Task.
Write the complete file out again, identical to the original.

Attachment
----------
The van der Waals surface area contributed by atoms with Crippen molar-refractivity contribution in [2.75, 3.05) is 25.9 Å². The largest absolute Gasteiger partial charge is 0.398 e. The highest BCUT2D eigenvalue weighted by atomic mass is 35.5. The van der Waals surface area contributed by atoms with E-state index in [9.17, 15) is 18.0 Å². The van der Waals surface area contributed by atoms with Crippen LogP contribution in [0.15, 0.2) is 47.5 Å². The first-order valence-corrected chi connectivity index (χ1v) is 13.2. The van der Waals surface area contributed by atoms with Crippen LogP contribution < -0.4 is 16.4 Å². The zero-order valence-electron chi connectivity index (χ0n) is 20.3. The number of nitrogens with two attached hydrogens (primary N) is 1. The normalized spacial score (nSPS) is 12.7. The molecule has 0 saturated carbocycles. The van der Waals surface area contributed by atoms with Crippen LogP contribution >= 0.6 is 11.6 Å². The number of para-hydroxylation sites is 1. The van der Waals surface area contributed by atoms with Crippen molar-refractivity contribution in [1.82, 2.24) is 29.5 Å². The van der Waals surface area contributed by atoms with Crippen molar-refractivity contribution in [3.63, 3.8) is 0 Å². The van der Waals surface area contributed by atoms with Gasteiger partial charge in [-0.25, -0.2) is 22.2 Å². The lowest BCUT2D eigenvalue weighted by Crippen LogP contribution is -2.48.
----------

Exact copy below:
The van der Waals surface area contributed by atoms with Crippen molar-refractivity contribution in [2.75, 3.05) is 25.9 Å². The largest absolute Gasteiger partial charge is 0.398 e. The highest BCUT2D eigenvalue weighted by atomic mass is 35.5. The van der Waals surface area contributed by atoms with E-state index in [9.17, 15) is 18.0 Å². The van der Waals surface area contributed by atoms with Crippen LogP contribution in [0.15, 0.2) is 47.5 Å². The first-order valence-corrected chi connectivity index (χ1v) is 13.2. The van der Waals surface area contributed by atoms with Crippen LogP contribution < -0.4 is 16.4 Å². The zero-order valence-electron chi connectivity index (χ0n) is 20.3. The number of nitrogens with two attached hydrogens (primary N) is 1. The normalized spacial score (nSPS) is 12.7. The molecule has 0 saturated carbocycles. The van der Waals surface area contributed by atoms with Crippen LogP contribution >= 0.6 is 11.6 Å². The number of para-hydroxylation sites is 1. The van der Waals surface area contributed by atoms with Crippen molar-refractivity contribution in [1.82, 2.24) is 29.5 Å². The van der Waals surface area contributed by atoms with Crippen molar-refractivity contribution in [3.63, 3.8) is 0 Å². The van der Waals surface area contributed by atoms with Gasteiger partial charge in [-0.25, -0.2) is 22.2 Å². The lowest BCUT2D eigenvalue weighted by Crippen LogP contribution is -2.48.